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PM suggests steps to resolve Myanmar crisis

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ASEAN leaders at their unofficial summit in the Indonesian capital Jakarta. AFP

PM suggests steps to resolve Myanmar crisis

Prime Minister Hun Sen suggested three practical steps towards a solution for the Myanmar crisis during the special ASEAN summit on Myanmar held on April 24 in Jakarta, Indonesia.

The summit was initiated by Indonesian President Joko Widodo and Brunei's Sultan Hassanal Bolkiah, the current ASEAN Chair.

With many lessons learned from his win-win policies having successfully achieved a lasting peace and reconciliation between all warring sides in Cambodia, Hun Sen proposals emphasised the paramount importance of a cessation of violence on all sides and the exercise of the utmost restraint from all stake holders.

He suggested that Myanmar accept active intervention on the ground there by ASEAN starting with the dispatch of a special envoy to Myanmar from ASEAN to facilitate mediation and to help coordinate humanitarian assistance from ASEAN’s member nations.

He said that those three steps would contribute greatly to realising the Five-point Consensus of April 24, according to Ministry of Foreign Affairs and International Cooperation’s press statement.

“He emphasised the importance of trust building and political commitment from all parties in Myanmar to accommodate each other’s concerns and to make the primary objective there an end to all bloodshed and achievement of a durable peace and harmony,” the statement said.

The ASEAN leaders had earlier reached a five-point consensus on steps to de-escalate tensions in Myanmar in order to enable constructive dialogue and gradually move towards a peaceful solution.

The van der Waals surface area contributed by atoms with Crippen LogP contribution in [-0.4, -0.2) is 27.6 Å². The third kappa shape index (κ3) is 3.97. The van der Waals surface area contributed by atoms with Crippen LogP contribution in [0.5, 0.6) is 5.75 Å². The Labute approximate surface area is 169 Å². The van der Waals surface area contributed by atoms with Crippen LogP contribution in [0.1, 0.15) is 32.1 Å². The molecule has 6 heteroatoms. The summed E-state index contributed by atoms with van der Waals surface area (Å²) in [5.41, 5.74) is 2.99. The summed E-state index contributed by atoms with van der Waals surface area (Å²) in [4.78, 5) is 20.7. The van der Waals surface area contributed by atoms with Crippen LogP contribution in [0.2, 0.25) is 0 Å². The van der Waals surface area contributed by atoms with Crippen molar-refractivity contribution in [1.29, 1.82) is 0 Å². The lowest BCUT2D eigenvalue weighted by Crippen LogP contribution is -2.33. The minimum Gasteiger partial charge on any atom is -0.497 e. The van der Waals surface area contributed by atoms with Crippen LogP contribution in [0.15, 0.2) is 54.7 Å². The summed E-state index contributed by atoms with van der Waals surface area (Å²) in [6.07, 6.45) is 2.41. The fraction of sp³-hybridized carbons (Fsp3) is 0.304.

The consensus included ending all acts of violence, constructive dialogue among all parties concerned in the interests of the people and dispatching the ASEAN Chair’s special envoy to facilitate a dialogue process.

They also suggested provision of humanitarian assistance through the ASEAN Coordinating Center for Humanitarian Assistance and Disaster Management (AHA Center), with a visit to Myanmar by the special envoy to meet all parties concerned.

Kin Phea, director of the International Relations Institute at the Royal Academy of Cambodia said the broad consensus achieved by ASEAN leaders was a good start towards a solution.

“We rarely have seen a consensus among ASEAN leaders regarding the internal affairs of another member state,” he said.

The result of the summit, he said, shows the central role that ASEAN could play in stopping Myanmar’s domestic crisis before it can develop into a regional one. The ASEAN intervention could also help to prevent interference from the two global superpowers – China and USA – who are currently vying to gain an upper hand over each other in Southeast Asian regional geopolitics.


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